A proposal should contain all the key elements involved in designing a complete research study, with sufficient information that allows readers to assess the validity and usefulness of the proposed study. The only elements missing from a research proposal are the results of the study and the analysis of those results. Finally, an effective proposal is judged on the quality of the writing. It is, therefore, important that writing is coherent, clear, and compelling.

    Regardless of the research problem under investigation and the chosen methodology, all research proposals must address the following questions:

    1. What to accomplish? This is the clarity in defining the research problem.
    2. Why conduct research? In addition to detailing the research design, a thorough review of the literature must be conducted and convincing evidence must be provided on the topic.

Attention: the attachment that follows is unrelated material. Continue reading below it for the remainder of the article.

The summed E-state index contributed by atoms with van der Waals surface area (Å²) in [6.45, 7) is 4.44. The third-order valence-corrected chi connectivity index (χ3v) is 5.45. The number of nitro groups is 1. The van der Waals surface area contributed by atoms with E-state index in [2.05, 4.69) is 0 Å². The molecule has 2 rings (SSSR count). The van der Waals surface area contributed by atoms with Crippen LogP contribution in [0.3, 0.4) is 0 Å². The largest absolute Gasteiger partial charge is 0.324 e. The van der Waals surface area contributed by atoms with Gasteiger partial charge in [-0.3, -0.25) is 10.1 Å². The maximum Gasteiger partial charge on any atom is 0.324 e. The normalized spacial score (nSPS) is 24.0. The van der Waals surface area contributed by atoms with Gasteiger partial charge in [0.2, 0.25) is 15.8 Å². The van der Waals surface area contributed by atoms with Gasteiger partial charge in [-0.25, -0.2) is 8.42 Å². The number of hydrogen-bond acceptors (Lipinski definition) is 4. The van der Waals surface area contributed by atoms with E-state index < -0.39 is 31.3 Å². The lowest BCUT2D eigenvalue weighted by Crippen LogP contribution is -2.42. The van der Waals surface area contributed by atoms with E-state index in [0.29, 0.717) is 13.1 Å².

• How to conduct research? Ensure that the proposed research is doable.

    Here are the mistakes that are usually committed:

    1. Failure to be concise; being “all over the map” without a clear sense of purpose;
    2. Failure to cite works that are very germane in the literature review;
    • Failure to delimit the contextual boundaries of the research (such as context, place, time, people, etc.);
    1. Failure to develop a coherent and persuasive argument for the proposed research;
    2. Failure to stay focused on the research question; going off on unrelated tangents;
    3. Imprecise writing;
    4. Poor grammar; and
    5. Too much detail on minor issues, but not enough detail on major issues.

    The Proposal Writing Process